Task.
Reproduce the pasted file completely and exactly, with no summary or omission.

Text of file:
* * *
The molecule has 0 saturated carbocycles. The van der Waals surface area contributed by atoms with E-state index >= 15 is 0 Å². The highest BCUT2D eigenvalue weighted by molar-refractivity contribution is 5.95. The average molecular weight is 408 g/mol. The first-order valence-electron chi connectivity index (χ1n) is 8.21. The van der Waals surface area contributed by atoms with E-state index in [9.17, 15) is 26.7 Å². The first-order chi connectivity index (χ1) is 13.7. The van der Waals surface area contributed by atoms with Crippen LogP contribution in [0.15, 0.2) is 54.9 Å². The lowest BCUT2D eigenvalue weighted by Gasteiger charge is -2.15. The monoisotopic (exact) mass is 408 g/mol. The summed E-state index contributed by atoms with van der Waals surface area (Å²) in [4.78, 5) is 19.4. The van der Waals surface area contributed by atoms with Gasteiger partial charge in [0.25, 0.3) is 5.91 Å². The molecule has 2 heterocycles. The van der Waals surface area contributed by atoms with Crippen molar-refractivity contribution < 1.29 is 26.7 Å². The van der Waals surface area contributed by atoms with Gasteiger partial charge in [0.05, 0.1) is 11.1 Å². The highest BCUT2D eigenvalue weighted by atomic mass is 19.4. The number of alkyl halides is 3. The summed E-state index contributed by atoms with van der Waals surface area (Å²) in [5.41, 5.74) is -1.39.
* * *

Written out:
The molecule has 0 saturated carbocycles. The van der Waals surface area contributed by atoms with E-state index >= 15 is 0 Å². The highest BCUT2D eigenvalue weighted by molar-refractivity contribution is 5.95. The average molecular weight is 408 g/mol. The first-order valence-electron chi connectivity index (χ1n) is 8.21. The van der Waals surface area contributed by atoms with E-state index in [9.17, 15) is 26.7 Å². The first-order chi connectivity index (χ1) is 13.7. The van der Waals surface area contributed by atoms with Crippen LogP contribution in [0.15, 0.2) is 54.9 Å². The lowest BCUT2D eigenvalue weighted by Gasteiger charge is -2.15. The monoisotopic (exact) mass is 408 g/mol. The summed E-state index contributed by atoms with van der Waals surface area (Å²) in [4.78, 5) is 19.4. The van der Waals surface area contributed by atoms with Gasteiger partial charge in [0.25, 0.3) is 5.91 Å². The molecule has 2 heterocycles. The van der Waals surface area contributed by atoms with Crippen molar-refractivity contribution < 1.29 is 26.7 Å². The van der Waals surface area contributed by atoms with Gasteiger partial charge in [0.05, 0.1) is 11.1 Å². The highest BCUT2D eigenvalue weighted by atomic mass is 19.4. The number of alkyl halides is 3. The summed E-state index contributed by atoms with van der Waals surface area (Å²) in [5.41, 5.74) is -1.39.